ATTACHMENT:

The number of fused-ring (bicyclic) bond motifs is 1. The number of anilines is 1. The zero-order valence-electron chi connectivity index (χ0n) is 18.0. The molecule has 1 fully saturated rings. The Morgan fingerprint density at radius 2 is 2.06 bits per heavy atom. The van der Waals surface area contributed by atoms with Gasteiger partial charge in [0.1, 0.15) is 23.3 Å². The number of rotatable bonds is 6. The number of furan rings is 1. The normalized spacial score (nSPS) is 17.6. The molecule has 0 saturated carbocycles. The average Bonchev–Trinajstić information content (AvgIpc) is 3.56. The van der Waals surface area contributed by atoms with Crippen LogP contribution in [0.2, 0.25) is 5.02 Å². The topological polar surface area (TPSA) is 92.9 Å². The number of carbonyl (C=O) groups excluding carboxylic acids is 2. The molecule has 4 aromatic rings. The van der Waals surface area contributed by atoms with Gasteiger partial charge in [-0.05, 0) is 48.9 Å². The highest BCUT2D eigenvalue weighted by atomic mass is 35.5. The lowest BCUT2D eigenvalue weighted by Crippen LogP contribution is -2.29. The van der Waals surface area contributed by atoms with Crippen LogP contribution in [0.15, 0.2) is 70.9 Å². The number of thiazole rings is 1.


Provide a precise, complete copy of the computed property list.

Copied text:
The number of fused-ring (bicyclic) bond motifs is 1. The number of anilines is 1. The zero-order valence-electron chi connectivity index (χ0n) is 18.0. The molecule has 1 fully saturated rings. The Morgan fingerprint density at radius 2 is 2.06 bits per heavy atom. The van der Waals surface area contributed by atoms with Gasteiger partial charge in [0.1, 0.15) is 23.3 Å². The number of rotatable bonds is 6. The number of furan rings is 1. The normalized spacial score (nSPS) is 17.6. The molecule has 0 saturated carbocycles. The average Bonchev–Trinajstić information content (AvgIpc) is 3.56. The van der Waals surface area contributed by atoms with Crippen LogP contribution in [0.2, 0.25) is 5.02 Å². The topological polar surface area (TPSA) is 92.9 Å². The number of carbonyl (C=O) groups excluding carboxylic acids is 2. The molecule has 4 aromatic rings. The van der Waals surface area contributed by atoms with Gasteiger partial charge in [-0.05, 0) is 48.9 Å². The highest BCUT2D eigenvalue weighted by atomic mass is 35.5. The lowest BCUT2D eigenvalue weighted by Crippen LogP contribution is -2.29. The van der Waals surface area contributed by atoms with Crippen LogP contribution in [0.15, 0.2) is 70.9 Å². The number of thiazole rings is 1.